During his recent visit to Washington, President Emmanuel Macron of France impressed Democrats and a number of Republicans in his address to a joint session of Congress.
In an elegant speech, he urged his hosts to fight against the forces of “isolationism, withdrawal, and nationalism,” and to stand up for the international order America itself has in large measure constructed.
He wants President Trump to re-think Iran, pulling out of the Paris climate accord, and globalism. Trump’s friendship with Macron has allowed the latter to claim France as the bridge between Europe and the United States.
The issues at the top of Macron’s agenda involved attempting to persuade Trump to change his mind on three decisions: to withdraw from Syria, impose steel tariffs on foreign producers, including the EU, and—most significantly—to abrogate the 2015 Iran nuclear deal.
On Syria, Macron cautioned that pulling American forces out would create a power vacuum in which Iran, Russia, and terrorist groups would thrive.
He likened the threat to impose tariffs on European steel (25 percent) and aluminum (10 percent) to negotiating “with a gun to our heads,” and urged Trump to rethink his proposal.
On Iran, however, Macron was stymied. He and Trump discussed at length the fate of the 2015 nuclear deal, the Joint Comprehensive Plan of Action (JCPOA). Macron favors a rebranding of previous European assurances that they would be tougher on Iran’s missiles and destructive regional role and would work to make nuclear restrictions on Iran more permanent—if Trump will continue to abide by the JCPOA.
He addressed Trump’s concerns, including the facts that some of the limitations the JCPOA put on Iran’s nuclear activities expire by 2025, and that it does not address ballistic missile development and Iran’s role in conflicts in Syria, Iraq, and Yemen.
Macron’s gambit was based on the hope that the “new deal” would provide a face-saving means for Trump to stick to the old deal. However, it may now be necessary to negotiate an additional, new deal with Iran—and the United States would like it to be even more formal, possibly a legally-binding treaty.
Macron’s approach would keep the nuclear pact, but would also address Iran’s long-term nuclear work, its regional military activity in Syria and Yemen, and its ballistic missile program, which Tehran claims is for defensive measures.
What isn’t known yet is whether the Iranians or other signatories to the original agreement—the UK, Germany and the EU—will agree to the new proposal. Pressure has been building because the next Congress-imposed deadline is May 12. Under U.S. law, the President has to recertify the agreement every few months.
In sharp contrast to Macron’s diplomatic efforts, Israel’s Benjamin Netanyahu, an arch-opponent of the nuclear deal, is urging the Trump administration to cancel it, accusing Iran of lying to the world about its nuclear weapons program both before and since the 2015 deal.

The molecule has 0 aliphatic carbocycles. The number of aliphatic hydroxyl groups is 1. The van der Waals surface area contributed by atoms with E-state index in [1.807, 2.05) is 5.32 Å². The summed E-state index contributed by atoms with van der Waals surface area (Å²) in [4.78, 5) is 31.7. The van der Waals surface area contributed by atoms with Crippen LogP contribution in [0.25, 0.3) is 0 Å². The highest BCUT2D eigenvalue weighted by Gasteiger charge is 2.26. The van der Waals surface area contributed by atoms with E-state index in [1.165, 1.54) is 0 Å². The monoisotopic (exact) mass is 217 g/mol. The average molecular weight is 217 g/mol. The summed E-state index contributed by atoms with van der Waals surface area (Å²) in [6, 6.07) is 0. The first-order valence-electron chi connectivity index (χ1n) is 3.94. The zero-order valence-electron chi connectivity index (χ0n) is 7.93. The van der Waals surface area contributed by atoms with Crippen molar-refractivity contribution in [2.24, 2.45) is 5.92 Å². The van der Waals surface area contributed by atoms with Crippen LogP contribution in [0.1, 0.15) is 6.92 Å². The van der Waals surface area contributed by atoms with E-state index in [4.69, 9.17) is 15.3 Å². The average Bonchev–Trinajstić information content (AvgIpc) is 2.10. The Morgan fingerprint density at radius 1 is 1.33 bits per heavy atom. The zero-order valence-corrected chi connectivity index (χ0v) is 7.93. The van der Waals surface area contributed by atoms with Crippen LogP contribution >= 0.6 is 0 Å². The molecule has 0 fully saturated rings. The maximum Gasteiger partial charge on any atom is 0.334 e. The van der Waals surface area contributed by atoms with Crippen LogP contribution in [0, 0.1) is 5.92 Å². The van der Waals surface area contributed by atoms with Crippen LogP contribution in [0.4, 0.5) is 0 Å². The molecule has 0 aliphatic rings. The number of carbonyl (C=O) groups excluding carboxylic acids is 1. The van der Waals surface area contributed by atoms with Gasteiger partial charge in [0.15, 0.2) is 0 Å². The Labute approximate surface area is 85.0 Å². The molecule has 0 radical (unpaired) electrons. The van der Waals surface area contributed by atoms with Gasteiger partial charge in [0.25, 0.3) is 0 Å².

It now appears unlikely that Trump will waive U.S. sanctions against Iran. If he doesn’t, the United States will be in violation of the deal, potentially allowing Iran to slip out of its restraints.
Europeans fear that if Trump scraps the agreement, Iran will restart its nuclear program in earnest and the United States or Israel—without sanctions or allies to contain Iran—might strike Iran militarily.
Should Trump decide to opt out of the nuclear deal, Macron is wisely positioning himself as an “honest broker” for the aftermath. He has proposed setting up a framework under which they could discuss the JCPOA with Iran, along with three other issues Trump has taken issue with: the missiles, the “sunset” agreements, and Tehran’s regional activities.
Macron’s trip to Washington yielded some political benefits. The French ambassador to Washington, Gérard Araud, later said, “the bilateral talks at the [White House] were substantial and consequential.”
However, Macron’s high-profile international diplomacy was challenged at home. The recent May Day protest is the latest in a series of large demonstrations against his sweeping overhauls of everything from the education system to the state rail operator.
His speech to the U.S. Congress on April 25 eloquently presented the case for the international liberal order.
Macron’s goal from the outset has been to assert France as a leader on global issues such as climate change, European unity, and resistance to right-wing nationalism and authoritarianism.
As a “consummate globalist,” he has forged good relations and bonhomie with leaders holding opposing views. The United States and France, Macron said, are the “guarantors of contemporary multilateralism.”
The French newspaper Le Figaro was correct in lauding Macron for “reinforcing his standing on the international scene” while in Washington.
David Kilgour, a lawyer by profession, served in Canada’s House of Commons for almost 27 years. In Jean Chrétien’s Cabinet, he was secretary of state (Latin America and Africa) and secretary of state (Asia-Pacific). He is the author of several books and co-author with David Matas of “Bloody Harvest: The Killing of Falun Gong for Their Organs.”
Views expressed in this article are the opinions of the author and do not necessarily reflect the views of The Epoch Times.